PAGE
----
Boeing shares fall sharply after second deadly 737 MAX 8 crash

Boeing Company shares dropped badly on Monday, the worst in three years, after China, Indonesia and Ethiopia decided to ground their seven three seven MAX eight planes following the second deadly crash of one of the plane in just five months.

Ethiopian Airlines B737 Max 8 bound for Nairobi crashed minutes after take-off, killing all 157 people on board.

It was the second crash of the B737 MAX, the latest version of Boeing’s workhorse narrowbody jet that first entered service in 2017.

In October, a 737 MAX flown by Indonesian budget carrier Lion Air flying from Jakarta on a domestic flight crashed 13 minutes after take-off, killing all 189 passengers and crew on board.

A source from Reuters said it was too early to say whether the accidents are related but added it would be a “very big issue for Boeing” if they are.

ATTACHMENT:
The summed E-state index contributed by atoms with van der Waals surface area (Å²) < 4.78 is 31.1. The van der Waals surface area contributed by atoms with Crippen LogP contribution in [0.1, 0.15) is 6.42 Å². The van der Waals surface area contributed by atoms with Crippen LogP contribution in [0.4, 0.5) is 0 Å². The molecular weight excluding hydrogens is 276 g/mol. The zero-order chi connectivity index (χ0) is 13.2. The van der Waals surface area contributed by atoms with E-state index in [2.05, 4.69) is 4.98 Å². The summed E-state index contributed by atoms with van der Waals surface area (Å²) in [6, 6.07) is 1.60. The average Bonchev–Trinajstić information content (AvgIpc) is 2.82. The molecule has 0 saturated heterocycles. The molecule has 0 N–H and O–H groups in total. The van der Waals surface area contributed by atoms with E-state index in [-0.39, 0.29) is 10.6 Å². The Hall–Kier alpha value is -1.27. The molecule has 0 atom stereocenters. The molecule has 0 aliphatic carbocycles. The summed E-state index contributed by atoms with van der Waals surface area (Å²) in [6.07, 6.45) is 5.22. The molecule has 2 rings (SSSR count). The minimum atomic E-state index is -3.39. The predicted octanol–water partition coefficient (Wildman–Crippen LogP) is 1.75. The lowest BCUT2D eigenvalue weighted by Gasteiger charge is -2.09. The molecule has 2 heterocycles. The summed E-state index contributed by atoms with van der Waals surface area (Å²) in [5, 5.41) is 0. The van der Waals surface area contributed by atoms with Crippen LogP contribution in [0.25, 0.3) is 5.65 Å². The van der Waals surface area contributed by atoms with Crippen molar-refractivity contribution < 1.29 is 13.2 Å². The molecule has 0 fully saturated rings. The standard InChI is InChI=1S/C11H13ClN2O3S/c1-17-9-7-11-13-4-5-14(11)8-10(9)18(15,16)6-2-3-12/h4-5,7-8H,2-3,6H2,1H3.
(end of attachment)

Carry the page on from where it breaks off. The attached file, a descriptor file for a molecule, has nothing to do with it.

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The drop – around 7 percent in late morning trade – wiped nearly $16 billion off Boeing’s market value, marking an abrupt reversal for a stock that had been the runaway top performer this year in the Dow Jones Industrial Average.

With a stock price near $400 a share, it was by far the largest drag on the price-weighted blue chip index on Monday.

Boeing said on Monday the investigation into the Ethiopian Airlines crash is in its early stages and there was no need to issue new guidance to operators of its 737 MAX 8 aircraft based on the information it has so far.

China has taken the unusual step today of telling its airlines to stop flying the 737 Max. But some have critisized that move because it’s not the lead regulator for the 737 which is built in the U.S. asking them to wait for the country where the aircraft is certified to take the lead.

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